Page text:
Basketball sets the pick at Davis Park
“It might not be the perfect spot, but the kids don’t care. Let’s get something started. If we can go bigger and better down the road, it’s going to cost you nothing. It’s all going to be fundraised money. We’ll tear it down and you can build something else. It’s nothing out of your pocket. Give the kids a place to play ball.”
Todd Wheeler expressed that sentiment at last week’s Bethel Town Meeting just before voters easily approved a new basketball court - on the Davis Park site where a dog park was originally proposed.
Wheeler had circulated a petition this spring to build the court, should the dog park proposal be defeated at town meeting.
And it was, easily.
Last week’s debate over the park vs. the court lasted almost an hour and continued through the three warrant articles that addressed the issue.
Selectmen had established a special committee to come up with an overall recreational facilities plan to include both a dog park and a basketball court. One warrant article asked that selectmen be authorized to accept donations for the projects.
But it was defeated, along with an amendment that would have brought the committee plan back to voters for approval.
Jarrod Crockett was sympathetic to finding a diplomatic solution but, he said, putting off building a basketball court for another year while the committee worked wasn’t necessary.
He said that as a state legislator, he knows what “death by committee” means.
“At some point we need to do something,” he said. “We can’t sit on our hands and do nothing.”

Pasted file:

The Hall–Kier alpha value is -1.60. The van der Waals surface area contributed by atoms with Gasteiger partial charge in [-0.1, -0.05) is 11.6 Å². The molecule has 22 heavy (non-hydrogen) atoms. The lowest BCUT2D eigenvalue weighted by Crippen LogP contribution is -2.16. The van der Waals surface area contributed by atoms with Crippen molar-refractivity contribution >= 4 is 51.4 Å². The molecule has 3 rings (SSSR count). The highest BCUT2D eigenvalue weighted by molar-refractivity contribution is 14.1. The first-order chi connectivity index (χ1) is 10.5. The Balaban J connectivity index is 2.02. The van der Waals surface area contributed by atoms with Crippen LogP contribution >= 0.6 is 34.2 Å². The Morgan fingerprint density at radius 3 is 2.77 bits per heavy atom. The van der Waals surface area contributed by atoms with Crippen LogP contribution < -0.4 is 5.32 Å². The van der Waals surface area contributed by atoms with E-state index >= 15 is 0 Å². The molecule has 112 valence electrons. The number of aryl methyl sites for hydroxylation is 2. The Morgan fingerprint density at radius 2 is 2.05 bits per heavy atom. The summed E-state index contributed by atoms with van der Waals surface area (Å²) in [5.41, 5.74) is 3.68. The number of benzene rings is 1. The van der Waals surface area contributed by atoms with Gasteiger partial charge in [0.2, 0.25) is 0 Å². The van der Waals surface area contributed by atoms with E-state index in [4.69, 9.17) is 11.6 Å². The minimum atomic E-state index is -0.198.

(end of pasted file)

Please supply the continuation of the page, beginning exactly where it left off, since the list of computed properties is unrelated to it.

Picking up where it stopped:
Loretta Holt said she would favor a dog park on donated private land, but public land “should be about our children, our community and our aging citizens. Our children have got to come first.”
She also said one of her relatives had wondered about the need for a dog park, commenting ‘this whole town is a dog park.’”
Jackie Cressy worried about the big picture.
She said that without an overall plan, Davis Park could end up with “some-thing here, something there,” likening the pro-gression to the evolution of a strip mall.
Selectman Don Bennett said he had misgivings about the appropriateness of the site, located behind Dunkin Donuts on Route 2, for either facility.
After Bennett’s comments Wheeler said it was time to move forward with the basketball court – a project for which he said he had been seeking a site for some time.
“This didn’t just pop up. I’ve been looking for over four years now,” he said.
At the end of the meeting Edie Okenquist, a member of the Recreational Facili-ties Committee, moved to reconsider the article that would have allowed selectmen to accept funds toward a multiple-facility plan.
But the motion failed.